Twitter-owner Elon Musk’s latest decision to turn off SMS 2FA after 20 March unless you pay for Blue Tick has caused another storm of criticism.
What And Why?
On 15 February, Twitter announced that: “starting today, we will no longer allow accounts to enroll in the text message/SMS method of 2-Factor Authentication unless they are Twitter Blue subscribers.” Twitter Blue is Twitter’s own paid-for authentication service which was ramped-up recently as a way of giving Twitter another revenue stream to get away from its near total reliance upon ad revenue.
Twitter justified the change by saying that: “unfortunately we have seen phone-number based 2FA be used – and abused – by bad actors”.
SMS 2FA Known To Be Insecure
It’s true to say that SMS as a form of 2FA has been known (for several years) to be much less secure for authentication than some other methods. For example, cyber criminals operate SIM jacking and SIM swap hacks and obtain leaked credentials like a username, cracked password, and phone number, enabling them to get past 2FA, e.g. using a password reset and fooling the device.
That said, at least having SMS 2FA is much better and more secure than having no second authentication factor enabled.
Non-Twitter Blue Users Have 30 Days
Twitter also announced that for non-Twitter Blue subscribers (i.e. the vast majority of Twitter users) who are currently using SMS as their 2FA method on the platform, it’s a case of being given 30 days to disable SMS and find another third-party 2FA solution, after which time, SMS 2FA will be switched off. Twitter says that “After 20 March 2023, we will no longer permit non-Twitter Blue subscribers to use text messages as a 2FA method. At that time, accounts with text message 2FA still enabled will have it disabled”.
What Are The Options?
Twitter recommends using an authentication app or security key method instead. Examples of popular authentication apps include Google Authenticator, Microsoft Authenticator, Authy, and LastPass Authenticator. A security key can use a USB based method, or some people connect wirelessly or through Apple’s lightning port. Examples of popular security keys include Yubico Yubikey, Kensington VeriMark USB-C, and Nitrokey FIDO2.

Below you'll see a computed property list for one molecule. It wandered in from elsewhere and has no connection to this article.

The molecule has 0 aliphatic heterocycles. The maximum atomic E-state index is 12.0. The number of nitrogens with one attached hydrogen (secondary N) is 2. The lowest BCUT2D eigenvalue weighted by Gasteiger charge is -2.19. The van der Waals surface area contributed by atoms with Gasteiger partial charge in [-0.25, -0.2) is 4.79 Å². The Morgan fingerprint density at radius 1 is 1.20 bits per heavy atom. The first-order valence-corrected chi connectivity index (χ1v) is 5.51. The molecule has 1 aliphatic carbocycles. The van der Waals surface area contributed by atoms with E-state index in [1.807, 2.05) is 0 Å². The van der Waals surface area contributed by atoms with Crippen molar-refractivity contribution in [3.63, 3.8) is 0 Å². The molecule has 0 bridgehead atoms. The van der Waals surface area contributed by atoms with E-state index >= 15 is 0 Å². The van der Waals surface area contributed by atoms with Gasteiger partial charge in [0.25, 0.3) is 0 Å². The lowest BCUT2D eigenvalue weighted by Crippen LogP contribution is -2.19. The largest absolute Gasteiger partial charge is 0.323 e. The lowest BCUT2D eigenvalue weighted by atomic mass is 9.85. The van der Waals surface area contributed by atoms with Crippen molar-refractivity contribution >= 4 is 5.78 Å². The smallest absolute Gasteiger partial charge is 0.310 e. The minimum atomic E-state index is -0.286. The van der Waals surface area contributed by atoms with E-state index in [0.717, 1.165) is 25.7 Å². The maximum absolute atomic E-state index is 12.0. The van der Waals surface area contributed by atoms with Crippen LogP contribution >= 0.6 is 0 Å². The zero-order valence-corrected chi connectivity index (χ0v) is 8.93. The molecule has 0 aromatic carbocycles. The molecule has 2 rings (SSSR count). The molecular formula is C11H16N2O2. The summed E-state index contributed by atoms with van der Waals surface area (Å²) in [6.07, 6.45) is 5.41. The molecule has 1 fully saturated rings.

What If You Haven’t Found An Alternative In That Time?
One of the main criticisms within the online storm following the announcement is that if non-Blue Tick users don’t get an alternative in place before 20 March they’ll simply be left with no protection and, presumably, open to security threats.
Others have questioned the fact that if Twitter’s move was motivated by security, wouldn’t they want their paid accounts to have a more secure method of 2FA than SMS too?
What Does This Mean For Your Business?
Although it’s accepted that SMS for 2FA is one of the less secure methods, it seems likely that this change is more about money. For example, the Blue Tick service is a way to create a revenue stream beyond advertising and although it appears a little heavy handed, this announcement may get more Twitter users to sign up. Also, sending SMS messages costs money and Twitter presumably needs to save more money right now wherever possible. It’s not surprising that many users may feel a little concerned about being given a time limit and being essentially told to go and sort their own security arrangement out but given the troubles at Twitter lately, they may not be too surprised. That said, one positive aspect may be that it may increase awareness about the different types and brands of authenticators and security key options available and their pros and cons, and it may actually mean that non-Blue Tick accounts will be more secure and less at risk as a result.